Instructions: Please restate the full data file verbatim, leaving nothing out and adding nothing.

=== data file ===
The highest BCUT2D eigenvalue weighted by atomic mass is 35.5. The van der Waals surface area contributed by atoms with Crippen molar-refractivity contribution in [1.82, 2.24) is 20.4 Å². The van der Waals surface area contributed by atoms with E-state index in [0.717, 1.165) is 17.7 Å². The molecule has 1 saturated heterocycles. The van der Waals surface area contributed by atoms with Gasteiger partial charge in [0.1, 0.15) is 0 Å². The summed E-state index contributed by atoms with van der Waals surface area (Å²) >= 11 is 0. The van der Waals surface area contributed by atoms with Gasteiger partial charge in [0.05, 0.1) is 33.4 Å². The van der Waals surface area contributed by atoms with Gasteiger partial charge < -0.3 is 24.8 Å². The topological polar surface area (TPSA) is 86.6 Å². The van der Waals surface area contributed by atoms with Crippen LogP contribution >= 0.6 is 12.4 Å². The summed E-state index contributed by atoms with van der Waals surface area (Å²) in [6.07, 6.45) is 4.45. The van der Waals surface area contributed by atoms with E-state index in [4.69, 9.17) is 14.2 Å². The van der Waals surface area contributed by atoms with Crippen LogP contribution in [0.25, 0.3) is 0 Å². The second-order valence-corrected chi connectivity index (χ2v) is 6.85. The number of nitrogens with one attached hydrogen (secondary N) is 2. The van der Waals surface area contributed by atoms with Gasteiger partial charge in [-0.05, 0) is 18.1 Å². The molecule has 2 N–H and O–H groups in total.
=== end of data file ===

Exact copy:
The highest BCUT2D eigenvalue weighted by atomic mass is 35.5. The van der Waals surface area contributed by atoms with Crippen molar-refractivity contribution in [1.82, 2.24) is 20.4 Å². The van der Waals surface area contributed by atoms with E-state index in [0.717, 1.165) is 17.7 Å². The molecule has 1 saturated heterocycles. The van der Waals surface area contributed by atoms with Gasteiger partial charge in [0.1, 0.15) is 0 Å². The summed E-state index contributed by atoms with van der Waals surface area (Å²) >= 11 is 0. The van der Waals surface area contributed by atoms with Gasteiger partial charge in [0.05, 0.1) is 33.4 Å². The van der Waals surface area contributed by atoms with Gasteiger partial charge < -0.3 is 24.8 Å². The topological polar surface area (TPSA) is 86.6 Å². The van der Waals surface area contributed by atoms with Crippen LogP contribution >= 0.6 is 12.4 Å². The summed E-state index contributed by atoms with van der Waals surface area (Å²) in [6.07, 6.45) is 4.45. The van der Waals surface area contributed by atoms with E-state index in [4.69, 9.17) is 14.2 Å². The van der Waals surface area contributed by atoms with Crippen LogP contribution in [0.25, 0.3) is 0 Å². The second-order valence-corrected chi connectivity index (χ2v) is 6.85. The number of nitrogens with one attached hydrogen (secondary N) is 2. The van der Waals surface area contributed by atoms with Gasteiger partial charge in [-0.05, 0) is 18.1 Å². The molecule has 2 N–H and O–H groups in total.